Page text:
Writing Workshop at Collegeville Institute

Today while on a writing workshop, I enjoyed Benedictine hospitality. I drank a cup of tea in the Japanese style, then demolished a piece of homemade custard pie served on a handmade plate and garnished with strawberries. Gift upon gift!

The Fire that Produces Pottery

While we enjoyed our tea, Master Potter, Richard Bresnahan, sat with us and explained the chemistry of glazes, the physics of fire, and the temperature control necessary to create St. John’s Pottery. The conversation was relaxed, wide-ranging and fascinating.

A small group of us toured the intimate studio. We saw the mound of raw clay which was dug out of the nearby ground, and the series of rudimentary vats and machines used to wash the clay. The potter and an apprentice sat at wheels throwing pots. Other workers moved long boards loaded with clay objects from rack to rack.

Steven Lemke showed us a picture of the wood-fired kiln (which is nearby, housed in a shed). It is the largest kiln of its kind in North America. It takes a year for the potters to create the thousands of clay pieces which are loaded into the kiln’s three chambers. It takes a year to chop the wood which feeds the fire!

Steven described how the fire is lit after a ceremonial purification and blessing. The fire is then stoked for more than a week.

Writing Workshops at Collegeville Institute

I’m at Collegeville Institute which is part of St. John’s University, near St. Cloud, Minnesota. I’m attending a week-long writing workshop. There are a dozen writers here, working independently and sharing our evenings. We are all especially interested in writing about the life of faith, and see our writing as a vocation. I am so grateful for this place, and the important work it does!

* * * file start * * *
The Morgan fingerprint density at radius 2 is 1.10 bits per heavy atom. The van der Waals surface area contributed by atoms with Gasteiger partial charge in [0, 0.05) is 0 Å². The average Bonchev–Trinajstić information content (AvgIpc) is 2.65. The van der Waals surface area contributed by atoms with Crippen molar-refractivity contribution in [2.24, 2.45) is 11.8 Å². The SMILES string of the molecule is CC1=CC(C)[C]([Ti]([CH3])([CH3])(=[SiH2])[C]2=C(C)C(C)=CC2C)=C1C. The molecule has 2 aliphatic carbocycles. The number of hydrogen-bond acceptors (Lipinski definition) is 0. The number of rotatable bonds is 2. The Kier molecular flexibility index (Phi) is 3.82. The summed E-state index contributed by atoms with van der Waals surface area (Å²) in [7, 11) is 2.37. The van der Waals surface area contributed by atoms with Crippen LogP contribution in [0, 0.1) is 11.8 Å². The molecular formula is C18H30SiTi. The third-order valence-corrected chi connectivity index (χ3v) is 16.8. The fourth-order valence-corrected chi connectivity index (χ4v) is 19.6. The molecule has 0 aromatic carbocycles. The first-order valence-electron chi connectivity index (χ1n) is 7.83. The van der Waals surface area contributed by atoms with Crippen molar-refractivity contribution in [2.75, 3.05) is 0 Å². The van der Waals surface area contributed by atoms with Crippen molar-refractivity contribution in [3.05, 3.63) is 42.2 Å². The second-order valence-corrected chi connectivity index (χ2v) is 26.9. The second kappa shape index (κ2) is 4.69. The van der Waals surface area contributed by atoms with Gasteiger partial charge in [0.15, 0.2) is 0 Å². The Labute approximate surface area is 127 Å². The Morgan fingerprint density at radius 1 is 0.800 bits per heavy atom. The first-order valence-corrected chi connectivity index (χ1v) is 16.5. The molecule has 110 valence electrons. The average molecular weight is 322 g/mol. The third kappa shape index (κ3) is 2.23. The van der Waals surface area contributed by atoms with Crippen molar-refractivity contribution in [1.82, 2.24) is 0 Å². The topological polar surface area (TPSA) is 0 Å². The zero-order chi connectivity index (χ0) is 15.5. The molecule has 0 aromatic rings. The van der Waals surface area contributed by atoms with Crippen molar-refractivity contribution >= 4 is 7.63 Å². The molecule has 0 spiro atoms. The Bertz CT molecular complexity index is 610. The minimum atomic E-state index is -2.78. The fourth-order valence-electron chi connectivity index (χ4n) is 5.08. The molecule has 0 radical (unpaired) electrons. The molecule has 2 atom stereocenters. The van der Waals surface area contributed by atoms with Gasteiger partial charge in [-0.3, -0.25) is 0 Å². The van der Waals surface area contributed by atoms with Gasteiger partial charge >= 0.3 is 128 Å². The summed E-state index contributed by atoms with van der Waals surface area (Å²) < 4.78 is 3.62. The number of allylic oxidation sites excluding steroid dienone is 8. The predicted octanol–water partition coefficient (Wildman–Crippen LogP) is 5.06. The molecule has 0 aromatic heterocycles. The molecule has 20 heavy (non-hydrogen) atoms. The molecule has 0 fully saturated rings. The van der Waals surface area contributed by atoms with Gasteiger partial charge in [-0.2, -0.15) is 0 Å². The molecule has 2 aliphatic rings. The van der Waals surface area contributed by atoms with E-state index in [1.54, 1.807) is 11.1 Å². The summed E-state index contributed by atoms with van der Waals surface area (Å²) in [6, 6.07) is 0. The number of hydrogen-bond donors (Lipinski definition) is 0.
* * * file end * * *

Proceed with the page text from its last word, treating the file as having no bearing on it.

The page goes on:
If you’re in the St. Cloud, Minnesota area, or are particularly interested in pottery, I encourage you to tour the pottery studio. There’s lots of info at the website, and contact information. If I could, I’d return at the end of September to see the lighting ceremony.

The Benedictines excel at hospitality. If you need a dose of the real thing, I encourage you to look up the Benedictine community nearest you. You might discover a hidden treasure.


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One response to “Writing Workshop at Collegeville Institute”

  1. […] Currently, a group of writers are gathering at the Institute for a week “Apart, and yet a Part.” Most of our summer writing workshops feature writing instruction and group workshopping of participants’ work. This week is a little different. “Apart, and yet a Part” is designed to give participants maximum time and freedom for writing, along with access to writing coaching from Michael McGregor, an English professor at Portland State University. Opportunities to gather with fellow writers, common meals, meetings with local artists, and liturgy with the monks of St. John’s Abbey also punctuate the week. Yesterday, the group enjoyed a tea ceremony and tour of the St. John’s pottery studio with master potter, Richard Bresnahan. Ruth Everhart, one of the participants in “Apart, and yet a Part” describes the experience in a post on her blog: The Fire of Hospitality: the Benedictine Way. […]

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